And they play to an audience that is looking for simple answers to complex problems; that believes nobody is listening to their voices, and which sees the elite getting away with murder.

Lost on them is the nonsense of a multi-millionaire property developer portraying himself as an anti-elitist man of the people.

Trump is on the ballot because people have exercised their democratic right to put him there. It cannot be contested that the exercise of democracy is a good thing. Yet the unintended consequence of giving people a voice is that they may misuse it. Or worse, their legitimate fears and worries might be exploited.

History is filled with those who exercised power through the exploitation of democracy. In the last century Adolf Hitler rose to power by taking over and then undermining the democratic process.

It is instructive to look at the Merton’s analysis of why actions and motivations that are inherently good can lead to unintended consequences: ignorance, making it difficult to predict outcomes; failing to analyse problems properly; putting short-term interests ahead of long-term goals; making decisions to address problems that don’t really exist; and making decisions on the basis of outmoded value systems.

That final one is the most dangerous. It is what is fuelling Trump’s cry of “make America great again”, and it was the underpinning basis of the xenophobic, anti-European, Little Englander campaign that it taking us out of Europe,

For those of us looking on (in horror it must be said), the consequences of a Trump presidency are all too apparent. If he governs the country the way he has governed himself over this past 18 months, God help the free world.

His core vote – and he has one – has been sold a vision of a resurgent America on the side of the little people against the forces of global capitalism. If they buy into his dream, their vote will have the same unintended consequence of those who claimed Brexit would make Britain great again: a currency in free-fall, an economy unfit to meet the needs of working people, a society riven by racial hatred and abuse.

Having given us candidate Trump, the US electorate appears to be the only force capable of stopping him. Let’s hope they do.

  • This article first appeared in The Irish News

Rebels without applause: unionism and 1916

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Stonebreakers’ yard in Kilmainham Gaol where the Easter Rising leaders were executed

It’s been some time since I read the “Proclamation of the Irish Republic to the People of Ireland”. When I was a boarder at St Colman’s College in the 1970s, there was a copy on the wall on the way to the chapel. It was not required reading, but it killed the boredom on rainy Saturday afternoons. At one point I could recite chunks of it.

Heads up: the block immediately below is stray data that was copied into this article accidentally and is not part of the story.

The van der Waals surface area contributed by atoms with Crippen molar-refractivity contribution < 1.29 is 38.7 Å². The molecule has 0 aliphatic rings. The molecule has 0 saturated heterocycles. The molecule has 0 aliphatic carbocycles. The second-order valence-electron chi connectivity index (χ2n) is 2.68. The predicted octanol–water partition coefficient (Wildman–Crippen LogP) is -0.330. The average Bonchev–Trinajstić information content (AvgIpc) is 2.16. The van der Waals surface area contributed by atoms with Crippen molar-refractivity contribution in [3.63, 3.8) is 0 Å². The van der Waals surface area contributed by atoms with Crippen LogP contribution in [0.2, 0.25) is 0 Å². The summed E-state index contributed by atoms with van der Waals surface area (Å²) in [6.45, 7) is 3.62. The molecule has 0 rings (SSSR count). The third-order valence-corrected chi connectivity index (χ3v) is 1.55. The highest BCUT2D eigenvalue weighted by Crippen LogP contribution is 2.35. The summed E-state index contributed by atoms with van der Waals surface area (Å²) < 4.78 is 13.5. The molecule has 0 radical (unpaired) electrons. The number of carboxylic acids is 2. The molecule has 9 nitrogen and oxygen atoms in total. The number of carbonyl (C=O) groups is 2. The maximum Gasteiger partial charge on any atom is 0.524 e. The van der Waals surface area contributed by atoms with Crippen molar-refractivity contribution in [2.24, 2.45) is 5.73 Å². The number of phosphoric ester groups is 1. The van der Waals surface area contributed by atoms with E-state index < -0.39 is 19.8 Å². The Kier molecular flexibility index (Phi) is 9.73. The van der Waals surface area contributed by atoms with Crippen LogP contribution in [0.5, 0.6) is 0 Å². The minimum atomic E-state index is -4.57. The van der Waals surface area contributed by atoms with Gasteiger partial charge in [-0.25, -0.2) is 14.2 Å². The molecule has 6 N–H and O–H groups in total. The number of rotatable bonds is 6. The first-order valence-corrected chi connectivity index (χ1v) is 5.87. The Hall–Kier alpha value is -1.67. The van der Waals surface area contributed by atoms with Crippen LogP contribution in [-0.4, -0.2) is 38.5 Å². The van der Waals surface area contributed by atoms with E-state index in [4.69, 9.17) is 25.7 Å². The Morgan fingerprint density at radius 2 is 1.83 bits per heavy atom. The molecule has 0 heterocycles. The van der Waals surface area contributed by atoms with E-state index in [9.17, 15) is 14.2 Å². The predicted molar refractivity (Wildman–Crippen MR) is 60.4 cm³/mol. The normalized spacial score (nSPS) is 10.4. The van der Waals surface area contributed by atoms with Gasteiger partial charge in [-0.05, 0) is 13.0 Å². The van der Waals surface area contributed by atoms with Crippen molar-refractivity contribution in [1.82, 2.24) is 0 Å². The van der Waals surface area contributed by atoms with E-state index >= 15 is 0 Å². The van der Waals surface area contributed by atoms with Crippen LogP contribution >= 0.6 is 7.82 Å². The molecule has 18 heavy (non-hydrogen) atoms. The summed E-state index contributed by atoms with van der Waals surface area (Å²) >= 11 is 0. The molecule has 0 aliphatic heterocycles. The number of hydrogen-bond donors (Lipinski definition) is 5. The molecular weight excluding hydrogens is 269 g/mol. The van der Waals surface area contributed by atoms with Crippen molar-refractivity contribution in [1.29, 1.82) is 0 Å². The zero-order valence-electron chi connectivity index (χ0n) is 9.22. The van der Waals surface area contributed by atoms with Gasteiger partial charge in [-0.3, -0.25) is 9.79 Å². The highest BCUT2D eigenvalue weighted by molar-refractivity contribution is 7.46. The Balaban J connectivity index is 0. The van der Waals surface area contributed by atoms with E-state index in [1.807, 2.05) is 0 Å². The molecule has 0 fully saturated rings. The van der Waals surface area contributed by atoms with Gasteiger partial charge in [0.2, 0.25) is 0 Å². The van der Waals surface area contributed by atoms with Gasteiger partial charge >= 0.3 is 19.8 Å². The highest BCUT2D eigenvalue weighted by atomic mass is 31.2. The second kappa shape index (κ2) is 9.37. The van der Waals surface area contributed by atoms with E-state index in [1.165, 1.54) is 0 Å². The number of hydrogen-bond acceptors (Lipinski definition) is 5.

Later, on a school trip to Dublin, we visited Glasnevin Cemetery and stood beside the graves of the 1916 Easter Rising leaders as awe-struck as if we were at a sacred shrine. Earlier we had been to Kilmainham Gaol where they were shot – James Connolly so badly injured he had to be tied to a chair. It was heady stuff.

Outside the college gates, the conflict of that earlier age was still being played out: the sound of bombs rumbling like thunder over the drumlins; a gun-battle in the distance, the bright lights illuminating the police fortress across the Clanrye River. 1916 seemed quite close then: the wounds still raw, the conflict unresolved, the Gordian Knot of Britain and Ireland’s tangled relationship as tight as ever.

It would be nice to think that we have moved on. It is almost 100 years since the rising. But, as this week’s row over unionist involvement in the commemorations has shown, it’s not yet history.

England’s difficulty might well have been Ireland’s opportunity; but on the fields of France Irishmen were dying, many motivated by a desire to secure Home Rule, others fighting for the opposite cause.

Ken Wilkinson of the Progressive Unionist Party said: “I would find it very difficult to participate in any event. I had relatives who were away fighting in World War One, so as far as I’m concerned, the men who took part in the Easter Rising were traitors.”

‘Traitor’ is a tough word, and the 1916 leaders certainly did not see themselves like that. But its use is a sign of how raw things still are this far into the peace process.

Reconciling unionism to 1916, and all that it represents, is made less easy by one of those coincidences of history. The grandsons of the ‘Sons of Ulster Marching Towards the Somme’ have their own centenary to focus on next year.

It does not help that the Proclamation has a none-too-subtle reference to the Great War. The nod to “gallant allies in Europe” was a provocation, as was Roger Casement’s decision to hitch a ride to Banna Strand in a German submarine. As with De Valera in the Second World War, republicans then were out of step with world history.

Ever the optimist, former Belfast Lord Mayor Tom Hartley notes that many loyalists are now “engaging in history”. There is debate.

“Hopefully, we can create a template where we can deal with what I call the ‘combustible’ period of Irish history in a way that allows engagement and discourse.”

One of the first things a student of history is taught is the importance of not imposing today’s values on primary sources from the past. But it must be said that in spite of its guarantees of religious and civil liberty, and the commitment to equal rights, the Proclamation would not pass today’s inclusivity test. Britain is made to shoulder all the blame.

For all the injustices, misunderstandings and blunders of the troubled relationship of these two islands, most now recognise that Britain – and more importantly the British people (on both sides of the Irish Sea) – are very much part of the solution.

The heavy-handed militaristic language of the Proclamation is decidedly unhelpful today, in much the same way as association with the UVF tarnishes nationalist views of the Somme.

It is not beyond ingenuity to find a way of framing the events that led up the Rising, the Rising itself and the bloody aftermath, in a way that allows the involvement of both traditions and none. But it is hard to see how this is possible, other than a recognition that the wounds are still too deep to allow anything other than an honourable agreement to differ.

“Romantic Ireland’s dead and gone”, wrote Yeats. If only.

If we must mark the Rising and the Somme, let’s do so with the cold eye of a historian rather than the romantic eyes of a republican former lord mayor, a loyalist politician, or a naïve teenage schoolboy doing what he could to get through a miserable Saturday in a boarding school.

  • This piece appeared in The Irish News on October 30 2015